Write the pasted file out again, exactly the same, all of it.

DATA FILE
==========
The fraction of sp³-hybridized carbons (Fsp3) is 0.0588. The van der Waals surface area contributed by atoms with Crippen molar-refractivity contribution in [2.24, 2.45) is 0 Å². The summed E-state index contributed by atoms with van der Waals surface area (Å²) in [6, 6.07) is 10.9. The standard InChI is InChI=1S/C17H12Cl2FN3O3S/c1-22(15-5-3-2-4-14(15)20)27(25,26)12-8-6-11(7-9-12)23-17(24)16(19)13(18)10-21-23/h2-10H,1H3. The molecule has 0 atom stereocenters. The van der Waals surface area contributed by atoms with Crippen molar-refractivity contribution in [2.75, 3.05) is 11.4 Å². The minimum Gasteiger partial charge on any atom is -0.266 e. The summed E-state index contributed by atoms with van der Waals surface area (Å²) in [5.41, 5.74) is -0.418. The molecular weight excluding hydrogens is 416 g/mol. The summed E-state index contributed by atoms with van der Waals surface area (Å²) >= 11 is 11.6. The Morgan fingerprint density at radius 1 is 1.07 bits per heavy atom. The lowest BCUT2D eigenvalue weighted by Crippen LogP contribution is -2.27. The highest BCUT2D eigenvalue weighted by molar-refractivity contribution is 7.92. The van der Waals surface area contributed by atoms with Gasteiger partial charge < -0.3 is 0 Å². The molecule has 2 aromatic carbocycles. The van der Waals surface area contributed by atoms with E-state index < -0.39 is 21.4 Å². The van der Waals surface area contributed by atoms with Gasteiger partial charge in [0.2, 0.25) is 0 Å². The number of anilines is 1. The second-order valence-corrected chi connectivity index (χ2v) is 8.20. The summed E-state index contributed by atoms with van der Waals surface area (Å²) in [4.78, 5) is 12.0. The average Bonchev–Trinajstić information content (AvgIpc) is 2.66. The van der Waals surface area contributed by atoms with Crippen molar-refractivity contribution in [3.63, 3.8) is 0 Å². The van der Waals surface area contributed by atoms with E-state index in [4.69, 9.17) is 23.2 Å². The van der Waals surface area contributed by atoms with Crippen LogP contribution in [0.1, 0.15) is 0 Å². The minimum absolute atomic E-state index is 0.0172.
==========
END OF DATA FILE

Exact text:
The fraction of sp³-hybridized carbons (Fsp3) is 0.0588. The van der Waals surface area contributed by atoms with Crippen molar-refractivity contribution in [2.24, 2.45) is 0 Å². The summed E-state index contributed by atoms with van der Waals surface area (Å²) in [6, 6.07) is 10.9. The standard InChI is InChI=1S/C17H12Cl2FN3O3S/c1-22(15-5-3-2-4-14(15)20)27(25,26)12-8-6-11(7-9-12)23-17(24)16(19)13(18)10-21-23/h2-10H,1H3. The molecule has 0 atom stereocenters. The van der Waals surface area contributed by atoms with Crippen molar-refractivity contribution in [2.75, 3.05) is 11.4 Å². The minimum Gasteiger partial charge on any atom is -0.266 e. The summed E-state index contributed by atoms with van der Waals surface area (Å²) in [5.41, 5.74) is -0.418. The molecular weight excluding hydrogens is 416 g/mol. The summed E-state index contributed by atoms with van der Waals surface area (Å²) >= 11 is 11.6. The Morgan fingerprint density at radius 1 is 1.07 bits per heavy atom. The lowest BCUT2D eigenvalue weighted by Crippen LogP contribution is -2.27. The highest BCUT2D eigenvalue weighted by molar-refractivity contribution is 7.92. The van der Waals surface area contributed by atoms with Gasteiger partial charge < -0.3 is 0 Å². The molecule has 2 aromatic carbocycles. The van der Waals surface area contributed by atoms with E-state index < -0.39 is 21.4 Å². The van der Waals surface area contributed by atoms with Gasteiger partial charge in [0.2, 0.25) is 0 Å². The number of anilines is 1. The second-order valence-corrected chi connectivity index (χ2v) is 8.20. The summed E-state index contributed by atoms with van der Waals surface area (Å²) in [4.78, 5) is 12.0. The average Bonchev–Trinajstić information content (AvgIpc) is 2.66. The van der Waals surface area contributed by atoms with Crippen molar-refractivity contribution in [3.63, 3.8) is 0 Å². The van der Waals surface area contributed by atoms with E-state index in [4.69, 9.17) is 23.2 Å². The van der Waals surface area contributed by atoms with Crippen LogP contribution in [0.1, 0.15) is 0 Å². The minimum absolute atomic E-state index is 0.0172.